Jeanette W. Chung, Karl Y. Bilimoria, Jonah J. Stulberg M.D., Ph.D., M.P.H., Christopher M. Quinn M.S., Larry V. Hedges Ph.D.
To estimate and compare sample average treatment effects () and population average treatment effects () of a resident duty hour policy change on patient and resident outcomes using data from the Flexibility in Duty Hour Requirements for Surgical Trainees Trial (“ Trial”).
Secondary data from the National Surgical Quality Improvement Program and the Trial (2014–2015).
The Trial was a cluster‐randomized pragmatic noninferiority trial designed to evaluate the effects of a resident work hour policy change to permit greater flexibility in scheduling on patient and resident outcomes. We estimated hierarchical logistic regression models to estimate the of a policy change on outcomes within an intent‐to‐treat framework. Propensity score‐based poststratification was used to estimate .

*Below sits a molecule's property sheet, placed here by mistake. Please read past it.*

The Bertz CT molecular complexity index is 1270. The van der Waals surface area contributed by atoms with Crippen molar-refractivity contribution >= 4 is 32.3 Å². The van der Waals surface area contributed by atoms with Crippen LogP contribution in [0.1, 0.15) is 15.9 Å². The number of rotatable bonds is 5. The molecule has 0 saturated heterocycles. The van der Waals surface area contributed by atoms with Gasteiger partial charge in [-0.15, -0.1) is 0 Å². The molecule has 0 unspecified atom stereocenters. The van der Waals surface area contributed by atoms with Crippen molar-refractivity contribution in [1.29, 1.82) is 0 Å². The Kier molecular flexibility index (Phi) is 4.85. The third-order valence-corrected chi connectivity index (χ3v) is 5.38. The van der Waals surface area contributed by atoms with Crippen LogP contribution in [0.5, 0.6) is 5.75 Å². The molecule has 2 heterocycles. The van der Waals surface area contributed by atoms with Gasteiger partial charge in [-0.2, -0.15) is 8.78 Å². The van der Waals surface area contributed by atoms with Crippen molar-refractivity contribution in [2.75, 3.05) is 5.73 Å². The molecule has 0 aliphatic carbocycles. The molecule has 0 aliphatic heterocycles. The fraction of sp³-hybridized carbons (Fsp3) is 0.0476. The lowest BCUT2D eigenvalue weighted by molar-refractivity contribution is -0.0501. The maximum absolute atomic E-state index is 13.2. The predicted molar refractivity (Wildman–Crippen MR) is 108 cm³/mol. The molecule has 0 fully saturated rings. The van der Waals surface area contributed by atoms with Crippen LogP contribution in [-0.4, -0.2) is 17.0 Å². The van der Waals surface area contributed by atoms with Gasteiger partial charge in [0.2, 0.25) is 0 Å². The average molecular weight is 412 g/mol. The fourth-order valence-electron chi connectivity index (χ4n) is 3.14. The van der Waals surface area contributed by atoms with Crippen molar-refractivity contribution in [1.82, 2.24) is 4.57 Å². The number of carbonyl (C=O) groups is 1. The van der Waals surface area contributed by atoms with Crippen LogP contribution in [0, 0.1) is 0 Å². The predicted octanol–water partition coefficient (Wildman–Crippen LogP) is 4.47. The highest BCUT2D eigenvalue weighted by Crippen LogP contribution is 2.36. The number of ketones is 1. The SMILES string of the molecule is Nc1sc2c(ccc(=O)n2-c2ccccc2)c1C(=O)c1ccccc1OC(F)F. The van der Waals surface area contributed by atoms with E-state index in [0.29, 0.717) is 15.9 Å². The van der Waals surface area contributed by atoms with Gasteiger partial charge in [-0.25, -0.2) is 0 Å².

Data Sources/Study Setting
This study was a secondary analysis of previously collected data.
Although estimates suggested noninferiority of outcomes under flexible duty hour policy versus standard policy, the noninferiority of a policy change was based on estimates due to imprecision.
Propensity score‐based poststratification can be valuable tools to address trial generalizability but may yield imprecise estimates of when sparse strata exist.
Data Collection/Extraction Methods